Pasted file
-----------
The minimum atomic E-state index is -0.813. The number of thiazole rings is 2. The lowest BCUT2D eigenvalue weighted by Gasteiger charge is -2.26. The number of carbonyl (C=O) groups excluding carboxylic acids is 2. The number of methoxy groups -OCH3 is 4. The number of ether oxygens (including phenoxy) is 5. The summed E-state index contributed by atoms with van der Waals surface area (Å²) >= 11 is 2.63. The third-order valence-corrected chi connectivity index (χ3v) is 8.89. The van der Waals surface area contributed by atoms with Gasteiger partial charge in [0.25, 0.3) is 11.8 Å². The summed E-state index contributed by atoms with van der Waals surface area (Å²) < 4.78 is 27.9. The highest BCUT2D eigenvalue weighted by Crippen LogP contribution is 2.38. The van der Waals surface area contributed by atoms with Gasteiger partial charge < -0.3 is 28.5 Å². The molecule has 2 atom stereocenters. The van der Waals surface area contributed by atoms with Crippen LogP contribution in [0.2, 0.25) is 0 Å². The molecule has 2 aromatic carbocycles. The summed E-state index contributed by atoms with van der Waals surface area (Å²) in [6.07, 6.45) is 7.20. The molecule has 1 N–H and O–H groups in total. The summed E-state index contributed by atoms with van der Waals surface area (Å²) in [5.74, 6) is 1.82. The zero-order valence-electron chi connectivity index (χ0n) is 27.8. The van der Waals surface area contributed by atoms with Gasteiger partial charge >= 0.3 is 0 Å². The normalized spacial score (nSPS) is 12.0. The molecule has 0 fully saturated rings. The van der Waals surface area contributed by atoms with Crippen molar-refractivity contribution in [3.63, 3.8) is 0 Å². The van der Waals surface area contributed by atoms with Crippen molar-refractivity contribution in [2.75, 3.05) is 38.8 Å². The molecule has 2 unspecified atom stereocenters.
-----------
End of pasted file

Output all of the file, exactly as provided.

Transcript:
The minimum atomic E-state index is -0.813. The number of thiazole rings is 2. The lowest BCUT2D eigenvalue weighted by Gasteiger charge is -2.26. The number of carbonyl (C=O) groups excluding carboxylic acids is 2. The number of methoxy groups -OCH3 is 4. The number of ether oxygens (including phenoxy) is 5. The summed E-state index contributed by atoms with van der Waals surface area (Å²) >= 11 is 2.63. The third-order valence-corrected chi connectivity index (χ3v) is 8.89. The van der Waals surface area contributed by atoms with Gasteiger partial charge in [0.25, 0.3) is 11.8 Å². The summed E-state index contributed by atoms with van der Waals surface area (Å²) < 4.78 is 27.9. The highest BCUT2D eigenvalue weighted by Crippen LogP contribution is 2.38. The van der Waals surface area contributed by atoms with Gasteiger partial charge < -0.3 is 28.5 Å². The molecule has 2 atom stereocenters. The van der Waals surface area contributed by atoms with Crippen LogP contribution in [0.2, 0.25) is 0 Å². The molecule has 2 aromatic carbocycles. The summed E-state index contributed by atoms with van der Waals surface area (Å²) in [6.07, 6.45) is 7.20. The molecule has 1 N–H and O–H groups in total. The summed E-state index contributed by atoms with van der Waals surface area (Å²) in [5.74, 6) is 1.82. The zero-order valence-electron chi connectivity index (χ0n) is 27.8. The van der Waals surface area contributed by atoms with Gasteiger partial charge >= 0.3 is 0 Å². The normalized spacial score (nSPS) is 12.0. The molecule has 0 fully saturated rings. The van der Waals surface area contributed by atoms with Crippen molar-refractivity contribution in [3.63, 3.8) is 0 Å². The van der Waals surface area contributed by atoms with Crippen molar-refractivity contribution in [2.75, 3.05) is 38.8 Å². The molecule has 2 unspecified atom stereocenters.